Water user associations: a review of approaches and alternative management options for Sub-Saharan Africa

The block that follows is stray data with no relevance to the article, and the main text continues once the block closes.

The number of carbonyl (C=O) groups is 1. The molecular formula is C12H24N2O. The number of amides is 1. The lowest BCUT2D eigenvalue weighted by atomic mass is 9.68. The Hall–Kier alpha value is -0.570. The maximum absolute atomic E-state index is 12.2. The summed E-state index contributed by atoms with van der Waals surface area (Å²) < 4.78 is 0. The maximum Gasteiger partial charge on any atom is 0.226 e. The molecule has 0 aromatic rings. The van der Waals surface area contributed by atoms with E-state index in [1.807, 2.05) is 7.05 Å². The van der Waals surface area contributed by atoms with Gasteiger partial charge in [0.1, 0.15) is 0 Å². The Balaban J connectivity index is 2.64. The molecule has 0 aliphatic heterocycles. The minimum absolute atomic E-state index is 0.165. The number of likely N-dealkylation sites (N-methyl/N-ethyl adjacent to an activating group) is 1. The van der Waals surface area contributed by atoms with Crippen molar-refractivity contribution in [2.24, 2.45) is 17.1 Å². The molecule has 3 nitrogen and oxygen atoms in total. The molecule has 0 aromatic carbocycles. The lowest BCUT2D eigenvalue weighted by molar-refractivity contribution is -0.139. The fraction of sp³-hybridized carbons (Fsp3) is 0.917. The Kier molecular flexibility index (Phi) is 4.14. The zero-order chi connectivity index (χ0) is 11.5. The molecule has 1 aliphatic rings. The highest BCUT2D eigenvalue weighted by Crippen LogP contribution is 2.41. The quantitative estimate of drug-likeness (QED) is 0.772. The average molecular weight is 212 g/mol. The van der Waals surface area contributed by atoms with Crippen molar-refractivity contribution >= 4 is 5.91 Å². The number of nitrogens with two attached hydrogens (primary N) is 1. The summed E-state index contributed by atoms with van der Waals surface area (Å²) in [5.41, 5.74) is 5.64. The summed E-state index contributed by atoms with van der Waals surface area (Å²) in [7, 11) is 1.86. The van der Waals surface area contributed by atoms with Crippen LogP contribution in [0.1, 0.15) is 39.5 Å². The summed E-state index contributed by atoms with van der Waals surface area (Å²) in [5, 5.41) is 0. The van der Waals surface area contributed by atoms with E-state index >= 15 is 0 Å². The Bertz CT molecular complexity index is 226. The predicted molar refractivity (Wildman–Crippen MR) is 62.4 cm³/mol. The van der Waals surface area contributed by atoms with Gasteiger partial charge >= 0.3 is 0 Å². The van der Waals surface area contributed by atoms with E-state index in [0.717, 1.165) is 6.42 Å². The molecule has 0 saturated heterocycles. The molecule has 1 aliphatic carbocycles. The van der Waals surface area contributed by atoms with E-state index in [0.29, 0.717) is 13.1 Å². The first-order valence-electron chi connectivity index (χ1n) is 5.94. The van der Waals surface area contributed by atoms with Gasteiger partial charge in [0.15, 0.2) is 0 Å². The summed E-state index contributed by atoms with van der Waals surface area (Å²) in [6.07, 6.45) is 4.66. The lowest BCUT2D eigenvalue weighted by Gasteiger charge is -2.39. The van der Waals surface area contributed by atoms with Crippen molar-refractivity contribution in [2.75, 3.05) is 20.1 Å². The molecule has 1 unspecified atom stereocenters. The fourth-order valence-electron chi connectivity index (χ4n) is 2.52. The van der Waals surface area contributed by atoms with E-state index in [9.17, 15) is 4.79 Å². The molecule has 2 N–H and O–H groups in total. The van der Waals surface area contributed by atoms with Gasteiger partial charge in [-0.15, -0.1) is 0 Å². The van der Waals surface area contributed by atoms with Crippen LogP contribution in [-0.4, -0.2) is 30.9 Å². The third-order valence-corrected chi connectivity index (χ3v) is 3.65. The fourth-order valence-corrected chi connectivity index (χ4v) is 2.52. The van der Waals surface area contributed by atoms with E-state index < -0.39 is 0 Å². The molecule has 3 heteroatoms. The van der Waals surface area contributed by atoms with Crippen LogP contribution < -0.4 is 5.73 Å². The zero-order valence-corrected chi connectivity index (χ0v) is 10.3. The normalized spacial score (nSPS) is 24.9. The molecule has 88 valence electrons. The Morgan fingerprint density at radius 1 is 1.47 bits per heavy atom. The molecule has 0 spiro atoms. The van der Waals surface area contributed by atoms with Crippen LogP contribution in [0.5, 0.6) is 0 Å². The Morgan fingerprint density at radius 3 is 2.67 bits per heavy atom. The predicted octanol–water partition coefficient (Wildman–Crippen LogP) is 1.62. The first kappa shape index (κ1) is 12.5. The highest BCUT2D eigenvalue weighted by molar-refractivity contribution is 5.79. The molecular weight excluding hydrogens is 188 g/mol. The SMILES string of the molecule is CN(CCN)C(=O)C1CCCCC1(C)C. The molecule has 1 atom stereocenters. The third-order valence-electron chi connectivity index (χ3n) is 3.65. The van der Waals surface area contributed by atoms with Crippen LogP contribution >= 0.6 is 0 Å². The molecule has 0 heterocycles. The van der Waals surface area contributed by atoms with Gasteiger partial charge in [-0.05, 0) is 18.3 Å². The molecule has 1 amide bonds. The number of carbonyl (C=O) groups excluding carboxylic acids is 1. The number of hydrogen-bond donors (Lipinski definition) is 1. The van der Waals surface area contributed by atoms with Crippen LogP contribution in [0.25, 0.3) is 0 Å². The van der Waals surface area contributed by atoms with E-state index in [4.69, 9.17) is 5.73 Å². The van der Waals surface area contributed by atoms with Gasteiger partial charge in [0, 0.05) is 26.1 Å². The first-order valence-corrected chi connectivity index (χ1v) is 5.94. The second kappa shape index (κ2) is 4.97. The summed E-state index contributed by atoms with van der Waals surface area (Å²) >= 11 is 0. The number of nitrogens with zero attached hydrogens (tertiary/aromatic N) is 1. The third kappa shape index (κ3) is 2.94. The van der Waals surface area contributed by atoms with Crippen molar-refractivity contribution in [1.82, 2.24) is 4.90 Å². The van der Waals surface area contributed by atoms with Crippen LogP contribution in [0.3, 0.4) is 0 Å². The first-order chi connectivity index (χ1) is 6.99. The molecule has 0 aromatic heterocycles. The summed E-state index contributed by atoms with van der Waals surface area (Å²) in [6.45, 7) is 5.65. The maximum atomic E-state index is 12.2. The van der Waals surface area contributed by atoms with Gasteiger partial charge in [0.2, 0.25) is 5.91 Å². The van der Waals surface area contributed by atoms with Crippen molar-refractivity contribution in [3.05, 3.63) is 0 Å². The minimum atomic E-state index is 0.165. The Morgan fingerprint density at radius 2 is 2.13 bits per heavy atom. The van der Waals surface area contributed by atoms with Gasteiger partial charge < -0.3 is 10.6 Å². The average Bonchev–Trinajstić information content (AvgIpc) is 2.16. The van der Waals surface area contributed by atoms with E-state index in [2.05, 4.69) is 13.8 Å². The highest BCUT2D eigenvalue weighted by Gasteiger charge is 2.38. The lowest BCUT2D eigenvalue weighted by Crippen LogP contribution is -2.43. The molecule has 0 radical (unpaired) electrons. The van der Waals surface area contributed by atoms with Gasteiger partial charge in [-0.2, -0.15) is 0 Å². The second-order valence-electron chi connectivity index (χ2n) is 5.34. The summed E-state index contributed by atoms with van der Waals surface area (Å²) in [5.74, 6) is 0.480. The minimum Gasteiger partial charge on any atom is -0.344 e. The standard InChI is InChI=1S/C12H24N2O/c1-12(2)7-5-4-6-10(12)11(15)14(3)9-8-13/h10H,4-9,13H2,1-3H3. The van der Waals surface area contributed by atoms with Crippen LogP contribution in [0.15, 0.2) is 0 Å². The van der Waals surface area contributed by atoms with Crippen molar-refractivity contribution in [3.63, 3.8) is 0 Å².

Irrigated agriculture has once again risen to prominence among sub-Saharan Africa’s development priorities, after a long lull prompted by disappointment in the results of major investments during the 1970s and 1980s. This time, however, rising concern about the impacts of climate change on vulnerable rainfed agriculture lend special urgency to the task of expanding irrigation. Without it, Africa’s food security will likely continue to prove elusive and so will the increased resilience that farmers need to cope with climate change and other stresses. If irrigated agriculture is to succeed in Africa, then so must the institutions needed for its efficient management. Such institutions are important for both the centralized systems that have predominated until recently as well as for the various informal and private types that are now emerging. During previous rounds of investment, donor agencies bet heavily on local water user associations (WUAs) in an effort to decentralize irrigation management. WUAs seemed like just the right solution during the 1980s-1990s, a time when governments were striving to reduce public roles and expenditures in compliance with structural adjustment policies. WUAs are formal organizations created to bring together farmers (usually no more than a few hundred) for the purpose of managing a shared irrigation system. While Africa’s experience with them has been decidedly mixed and sometimes disappointing, a dozen or so countries have gained much experience and insight, which provide a solid basis for improvement. This is the spirit in which the International Water Management Institute (IWMI) has published a new study, Water User Associations: A Review of Approaches and Alternative Management Options for Sub-Saharan Africa, which was prepared with support from the International Fund for Agricultural Development (IFAD).